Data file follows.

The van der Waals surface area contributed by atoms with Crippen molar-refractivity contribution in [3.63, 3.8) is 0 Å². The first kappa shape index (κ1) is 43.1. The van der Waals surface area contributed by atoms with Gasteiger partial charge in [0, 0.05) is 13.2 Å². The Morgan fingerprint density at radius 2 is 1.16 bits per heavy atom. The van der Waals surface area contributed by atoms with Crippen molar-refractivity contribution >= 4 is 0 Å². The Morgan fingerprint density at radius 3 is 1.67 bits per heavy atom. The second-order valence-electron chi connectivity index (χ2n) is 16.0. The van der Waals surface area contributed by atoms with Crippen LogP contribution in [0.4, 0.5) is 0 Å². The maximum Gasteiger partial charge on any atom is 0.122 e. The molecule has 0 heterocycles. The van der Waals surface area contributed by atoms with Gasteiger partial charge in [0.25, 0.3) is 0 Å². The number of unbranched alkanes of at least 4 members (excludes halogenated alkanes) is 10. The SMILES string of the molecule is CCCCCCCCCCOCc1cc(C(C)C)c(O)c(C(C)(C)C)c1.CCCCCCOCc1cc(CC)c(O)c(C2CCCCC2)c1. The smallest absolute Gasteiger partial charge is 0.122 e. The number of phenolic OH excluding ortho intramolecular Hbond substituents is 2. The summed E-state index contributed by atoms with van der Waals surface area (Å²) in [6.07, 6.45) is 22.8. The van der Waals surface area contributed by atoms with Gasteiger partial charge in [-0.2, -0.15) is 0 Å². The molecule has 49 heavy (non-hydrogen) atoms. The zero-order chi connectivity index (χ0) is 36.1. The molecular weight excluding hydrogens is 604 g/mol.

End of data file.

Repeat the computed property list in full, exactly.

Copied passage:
The van der Waals surface area contributed by atoms with Crippen molar-refractivity contribution in [3.63, 3.8) is 0 Å². The first kappa shape index (κ1) is 43.1. The van der Waals surface area contributed by atoms with Gasteiger partial charge in [0, 0.05) is 13.2 Å². The Morgan fingerprint density at radius 2 is 1.16 bits per heavy atom. The van der Waals surface area contributed by atoms with Crippen molar-refractivity contribution >= 4 is 0 Å². The Morgan fingerprint density at radius 3 is 1.67 bits per heavy atom. The second-order valence-electron chi connectivity index (χ2n) is 16.0. The van der Waals surface area contributed by atoms with Crippen LogP contribution in [0.4, 0.5) is 0 Å². The maximum Gasteiger partial charge on any atom is 0.122 e. The molecule has 0 heterocycles. The van der Waals surface area contributed by atoms with Gasteiger partial charge in [0.25, 0.3) is 0 Å². The number of unbranched alkanes of at least 4 members (excludes halogenated alkanes) is 10. The SMILES string of the molecule is CCCCCCCCCCOCc1cc(C(C)C)c(O)c(C(C)(C)C)c1.CCCCCCOCc1cc(CC)c(O)c(C2CCCCC2)c1. The smallest absolute Gasteiger partial charge is 0.122 e. The number of phenolic OH excluding ortho intramolecular Hbond substituents is 2. The summed E-state index contributed by atoms with van der Waals surface area (Å²) in [6.07, 6.45) is 22.8. The van der Waals surface area contributed by atoms with Gasteiger partial charge in [-0.2, -0.15) is 0 Å². The molecule has 49 heavy (non-hydrogen) atoms. The zero-order chi connectivity index (χ0) is 36.1. The molecular weight excluding hydrogens is 604 g/mol.